Career centers rapidly growing in popularity

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Pennsylvania will have thousands of jobs to fill in the coming years, in careers like welding and plumbingChannel 11 took a look at how high schools and other educational programs are working to fill that need and offer students an alternative to college and the loan debt that comes with it.

Eight hundred students attend A.W. Beattie Career Center. They split their time between the center and traditional classes in their home school districts.

With the average college bachelor's degree costing $127,000 and a technical college degree a quarter of that cost, trade schools are becoming a more popular option.

Students coming from trade schools can sometimes stop right into critically needed jobs. According to the state Department of Labor and Industry, Pennsylvania will need 7,000 more automotive workers by 2026. Add construction jobs, including plumbers, pavers and masons, and that number jumps to more than 22,000.

Those are the kinds of skills most of us think of when we think of vo-tech curriculums, but these trade schools are different than those of previous generations. They offer programs like sports medicine, advertising design, advanced robotics and cyber security, all jobs trending up on state predictions.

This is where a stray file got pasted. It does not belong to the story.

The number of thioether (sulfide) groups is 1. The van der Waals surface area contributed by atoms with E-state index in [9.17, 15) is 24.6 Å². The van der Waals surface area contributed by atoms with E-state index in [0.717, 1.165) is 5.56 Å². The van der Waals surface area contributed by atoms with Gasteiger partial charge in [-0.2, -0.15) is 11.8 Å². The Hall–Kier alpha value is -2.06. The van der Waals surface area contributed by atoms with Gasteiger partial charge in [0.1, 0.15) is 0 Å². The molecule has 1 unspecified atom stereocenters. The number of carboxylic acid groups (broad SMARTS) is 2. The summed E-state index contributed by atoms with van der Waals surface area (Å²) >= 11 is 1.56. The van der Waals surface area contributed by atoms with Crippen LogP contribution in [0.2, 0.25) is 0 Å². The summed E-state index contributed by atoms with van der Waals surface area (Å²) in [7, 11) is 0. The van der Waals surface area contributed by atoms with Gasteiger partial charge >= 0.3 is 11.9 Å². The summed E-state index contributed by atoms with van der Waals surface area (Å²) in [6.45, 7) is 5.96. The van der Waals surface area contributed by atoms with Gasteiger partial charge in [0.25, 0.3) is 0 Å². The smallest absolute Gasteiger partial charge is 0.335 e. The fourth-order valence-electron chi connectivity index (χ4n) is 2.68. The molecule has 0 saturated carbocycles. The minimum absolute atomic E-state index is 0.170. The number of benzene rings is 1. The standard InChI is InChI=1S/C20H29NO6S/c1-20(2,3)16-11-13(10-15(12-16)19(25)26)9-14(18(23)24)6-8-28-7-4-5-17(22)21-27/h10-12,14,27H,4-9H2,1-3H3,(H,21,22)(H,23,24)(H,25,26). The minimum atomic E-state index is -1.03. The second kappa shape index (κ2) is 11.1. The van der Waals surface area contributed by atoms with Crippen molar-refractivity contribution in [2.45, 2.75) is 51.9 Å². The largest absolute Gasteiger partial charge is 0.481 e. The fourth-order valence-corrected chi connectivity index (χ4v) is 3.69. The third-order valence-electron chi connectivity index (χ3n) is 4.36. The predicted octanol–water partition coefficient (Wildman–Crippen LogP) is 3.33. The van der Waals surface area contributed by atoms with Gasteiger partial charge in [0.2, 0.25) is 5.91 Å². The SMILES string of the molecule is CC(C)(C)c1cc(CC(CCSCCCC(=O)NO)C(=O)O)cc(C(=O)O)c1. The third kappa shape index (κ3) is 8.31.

Openings in sports medicine will jump 9 percent in the next few years, advertising will rise 8 percent and computer jobs will jump 10-percent, the state said That's an additional 12,000 workers needed. 

Channel 11 spoke to Eric Heasley, executive director of A.W. Beattie.

"Kids love being here; they are engaged every day," Heasley said. "Walk around the building, everyone is doing something."

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